Serverless to the Max: Doing Big Things for Small Dollars with Cloudflare Workers and Azure Functions

As time has gone by, one of the things I've enjoyed the most in running Have I Been Pwned (HIBP) is seeing how far I could make the dollars stretch. How big can it go whilst at the same time, running it on a shoestring? I keep finding new ways of optimising cost and the two most significant contributions to that since launching almost 5 years ago have come via serverless technology provided by 2 of my favourite tech companies: Cloudflare and Microsoft. By way of (very brief) background, one of the features in HIBP is Pwned Passwords. This is a repository of 517M passwords from previous data breaches that organisations can refer to in order to stop people from...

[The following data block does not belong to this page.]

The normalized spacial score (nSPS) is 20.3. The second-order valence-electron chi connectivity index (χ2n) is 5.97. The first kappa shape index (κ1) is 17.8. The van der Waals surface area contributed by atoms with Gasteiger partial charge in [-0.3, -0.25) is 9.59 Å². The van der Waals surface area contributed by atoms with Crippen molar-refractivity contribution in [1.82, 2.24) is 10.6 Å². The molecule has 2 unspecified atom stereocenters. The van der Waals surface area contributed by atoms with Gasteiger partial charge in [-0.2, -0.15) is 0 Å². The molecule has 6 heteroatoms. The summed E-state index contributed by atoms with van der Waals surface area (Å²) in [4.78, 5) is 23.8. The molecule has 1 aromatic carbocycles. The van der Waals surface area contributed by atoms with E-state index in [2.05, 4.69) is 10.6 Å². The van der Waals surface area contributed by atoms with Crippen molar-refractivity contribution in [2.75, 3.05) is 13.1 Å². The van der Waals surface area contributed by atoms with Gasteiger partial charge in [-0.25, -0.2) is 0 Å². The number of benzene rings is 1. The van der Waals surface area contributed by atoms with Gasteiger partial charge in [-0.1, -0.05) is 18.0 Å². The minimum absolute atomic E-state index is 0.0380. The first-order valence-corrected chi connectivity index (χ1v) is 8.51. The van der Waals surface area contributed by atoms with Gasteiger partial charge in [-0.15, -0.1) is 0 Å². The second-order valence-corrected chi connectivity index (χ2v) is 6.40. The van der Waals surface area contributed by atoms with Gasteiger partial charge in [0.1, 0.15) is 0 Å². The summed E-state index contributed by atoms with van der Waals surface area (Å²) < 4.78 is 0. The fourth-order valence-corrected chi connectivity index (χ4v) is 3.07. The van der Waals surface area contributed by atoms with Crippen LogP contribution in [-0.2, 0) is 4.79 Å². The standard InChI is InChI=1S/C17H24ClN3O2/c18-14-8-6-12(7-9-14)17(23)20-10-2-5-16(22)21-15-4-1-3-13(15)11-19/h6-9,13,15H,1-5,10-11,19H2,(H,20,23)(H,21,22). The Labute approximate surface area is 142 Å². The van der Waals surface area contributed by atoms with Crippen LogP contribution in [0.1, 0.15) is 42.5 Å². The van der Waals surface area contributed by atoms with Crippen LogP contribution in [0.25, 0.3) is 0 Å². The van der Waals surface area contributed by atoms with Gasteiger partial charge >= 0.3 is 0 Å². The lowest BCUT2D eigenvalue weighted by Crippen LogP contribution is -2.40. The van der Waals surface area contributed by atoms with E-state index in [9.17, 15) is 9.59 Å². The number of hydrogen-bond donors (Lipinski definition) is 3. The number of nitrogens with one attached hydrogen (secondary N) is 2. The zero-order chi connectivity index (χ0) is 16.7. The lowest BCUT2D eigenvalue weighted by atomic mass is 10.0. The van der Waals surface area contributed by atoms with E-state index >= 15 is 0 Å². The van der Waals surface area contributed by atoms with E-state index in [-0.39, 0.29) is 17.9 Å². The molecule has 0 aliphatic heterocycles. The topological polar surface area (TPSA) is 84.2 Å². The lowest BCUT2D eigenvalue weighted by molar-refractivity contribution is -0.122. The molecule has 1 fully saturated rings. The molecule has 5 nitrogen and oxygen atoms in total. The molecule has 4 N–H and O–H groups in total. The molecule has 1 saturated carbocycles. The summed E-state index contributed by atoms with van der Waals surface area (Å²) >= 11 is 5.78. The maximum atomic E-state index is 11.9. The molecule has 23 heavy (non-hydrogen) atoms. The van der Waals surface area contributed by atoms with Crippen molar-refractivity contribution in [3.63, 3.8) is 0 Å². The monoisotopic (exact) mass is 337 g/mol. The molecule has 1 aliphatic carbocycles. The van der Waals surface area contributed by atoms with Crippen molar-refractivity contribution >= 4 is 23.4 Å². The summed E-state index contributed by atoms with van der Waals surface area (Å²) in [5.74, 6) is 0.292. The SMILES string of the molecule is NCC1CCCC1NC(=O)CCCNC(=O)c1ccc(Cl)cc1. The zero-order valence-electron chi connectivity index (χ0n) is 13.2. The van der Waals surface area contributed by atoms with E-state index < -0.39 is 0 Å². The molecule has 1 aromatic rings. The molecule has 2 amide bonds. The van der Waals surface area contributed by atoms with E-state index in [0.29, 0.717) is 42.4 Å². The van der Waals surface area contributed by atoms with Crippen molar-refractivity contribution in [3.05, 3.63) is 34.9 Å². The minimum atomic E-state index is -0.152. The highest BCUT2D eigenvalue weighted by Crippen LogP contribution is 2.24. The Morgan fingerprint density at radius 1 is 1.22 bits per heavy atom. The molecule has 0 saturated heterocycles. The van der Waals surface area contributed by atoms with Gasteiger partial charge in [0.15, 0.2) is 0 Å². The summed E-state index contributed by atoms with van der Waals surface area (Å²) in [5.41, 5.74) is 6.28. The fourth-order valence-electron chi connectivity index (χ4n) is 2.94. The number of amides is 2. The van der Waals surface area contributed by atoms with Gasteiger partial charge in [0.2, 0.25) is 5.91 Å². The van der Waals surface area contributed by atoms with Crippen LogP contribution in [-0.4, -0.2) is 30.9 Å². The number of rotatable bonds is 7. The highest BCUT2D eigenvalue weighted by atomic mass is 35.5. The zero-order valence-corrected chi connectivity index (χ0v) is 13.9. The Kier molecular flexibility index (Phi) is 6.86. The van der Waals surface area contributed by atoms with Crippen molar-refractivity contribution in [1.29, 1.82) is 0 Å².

Pwned Passwords, Now As NTLM Hashes!

I'm still pretty amazed at how much traction Pwned Passwords has gotten this year. A few months ago, I wrote about Pwned Passwords in Practice which demonstrates a whole heap of great use cases where they've been used in registration, password reset and login flows. Since that time, another big name has come on board too: I love that a service I use every day has taken something I've built and is doing awesome things with it! GitHub has actually downloaded the entire 517M set of passwords rather than hitting the API like many other users, and that's just fine. In fact, I've had a heap of requests for more downloadable data, namely password hashes in NTLM format. If you're...